RealTime IT News

OASIS Eyes Web Services Management Protocol

With all of the disparate pieces of Web services schema floating around in the high-tech ether, one organization has charged itself with the task of reigning them in for close-knit assembly and tighter integration. To solve this, Boston's OASIS has formed a technical committee to facilitate distributed systems management over the Internet.

The work of the new OASIS Management Protocol Technical Committee will make it easier for businesses to manage their own Web services and oversee how they operate with similar services offered by other companies. The ensuing OASIS Management Protocol will manage desktops, services, and networks across an enterprise or Internet environment.

OASIS said it is reviewing Web services standards and operations for potential use in the Management Protocol, including XML , SOAP , Open Model Interface (OMI), and the Distributed Management Task Force's Common Information Model (CIM).

Novell's Winston Bumpus, who serves as chair of the OASIS Management Protocol Technical Committee, explained the reason for OASIS' attention to Web services management.

"The widespread need for the integration of systems and network management tools is causing the industry to take a more holistic approach to the management of networks -- and Web services provide the ideal vehicle for making that happen," Bumpus said. "Our work at OASIS will help level the playing field and allow companies to manage systems regardless of the platform they use."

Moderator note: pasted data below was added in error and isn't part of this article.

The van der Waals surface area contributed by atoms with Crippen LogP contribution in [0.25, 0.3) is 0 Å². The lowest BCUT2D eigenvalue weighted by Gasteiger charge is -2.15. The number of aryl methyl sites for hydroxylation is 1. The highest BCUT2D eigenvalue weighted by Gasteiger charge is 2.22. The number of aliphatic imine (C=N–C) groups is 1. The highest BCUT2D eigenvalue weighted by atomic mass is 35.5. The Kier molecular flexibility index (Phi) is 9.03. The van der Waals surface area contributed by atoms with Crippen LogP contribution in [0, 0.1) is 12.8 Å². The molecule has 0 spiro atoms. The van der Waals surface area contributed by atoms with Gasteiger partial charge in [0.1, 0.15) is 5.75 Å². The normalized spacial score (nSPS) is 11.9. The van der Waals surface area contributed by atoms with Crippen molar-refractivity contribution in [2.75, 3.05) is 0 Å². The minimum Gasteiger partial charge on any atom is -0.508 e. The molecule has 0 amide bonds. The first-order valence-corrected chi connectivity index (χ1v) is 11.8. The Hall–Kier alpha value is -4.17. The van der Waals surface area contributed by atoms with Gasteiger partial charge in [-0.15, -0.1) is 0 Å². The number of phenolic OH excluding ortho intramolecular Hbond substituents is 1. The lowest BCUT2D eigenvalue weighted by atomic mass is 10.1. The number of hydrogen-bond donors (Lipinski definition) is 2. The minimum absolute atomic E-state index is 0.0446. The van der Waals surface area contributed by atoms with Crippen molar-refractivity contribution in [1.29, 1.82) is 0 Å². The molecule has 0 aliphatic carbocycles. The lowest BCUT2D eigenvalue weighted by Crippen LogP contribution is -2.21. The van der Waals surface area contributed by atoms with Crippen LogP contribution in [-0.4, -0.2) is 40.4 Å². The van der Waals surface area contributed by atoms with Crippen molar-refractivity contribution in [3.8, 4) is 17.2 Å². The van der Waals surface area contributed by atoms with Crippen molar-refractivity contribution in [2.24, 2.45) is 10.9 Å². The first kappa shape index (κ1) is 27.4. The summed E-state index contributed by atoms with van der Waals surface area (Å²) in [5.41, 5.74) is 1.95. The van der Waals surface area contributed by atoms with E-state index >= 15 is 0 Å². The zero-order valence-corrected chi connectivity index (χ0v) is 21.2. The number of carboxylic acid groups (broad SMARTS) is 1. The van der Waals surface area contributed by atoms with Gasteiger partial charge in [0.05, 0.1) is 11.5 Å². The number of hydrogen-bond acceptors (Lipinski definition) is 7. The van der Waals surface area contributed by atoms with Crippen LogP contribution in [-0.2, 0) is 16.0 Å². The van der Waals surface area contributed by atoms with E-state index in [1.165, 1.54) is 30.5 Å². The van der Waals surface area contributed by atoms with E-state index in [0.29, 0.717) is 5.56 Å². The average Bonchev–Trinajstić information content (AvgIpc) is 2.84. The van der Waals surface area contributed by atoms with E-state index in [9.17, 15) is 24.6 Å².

While the idea of "management" of a certain important segment of technology might sound ominous to open source fans, the concept of managing Web services has become increasingly important to analysts and industry insiders who view the Web services world as a complicated arrangement of very different technologies, many of which are working to complete the same task. OASIS is trying to bridge the gaps in those technologies so that one unified method may be used for completing tasks such a filling purchase orders.

However, according to some research firms, such as Framingham, Mass.'s IDC, there appears to be other issues at hand in the sector that may preempt customers from worrying about how to manage Web services. An outstanding concern is the lack of maturity in the development of Web services. Indeed, much of what OASIS is working on is in the developmental stage. To that end, enterprise customers have exhibited caution with regards to Web services spending. Simply, they're just unsure of too many important details.

IDC's Program Manager for Web Services Software Sandra Rogers discussed the current climate swirling around Web services in a research note Tuesday.

"Organizations may believe that there is strong value in the Web services architecture, but justifying resources for any new technology in such a tight economy has been a challenge," said Rogers. "Users are proceeding with caution, which could be good news for both users and vendors in the long run, setting the stage for a more sustained and rational evolutionary growth curve for this market."

In a survey of more than 750 enterprises, IDC found that:

  • Four out of five enterprises intend to undertake Web services projects over the next three years, and nearly one in four have already completed an internal solution using Web services
  • Organizations plan to utilize Web services for a variety of business solutions; however, integration involving internal and external systems currently tops the list of functional uses
  • Web services market share is still be up for grabs: roughly 20 percent of respondents are currently undecided on which vendor to rely on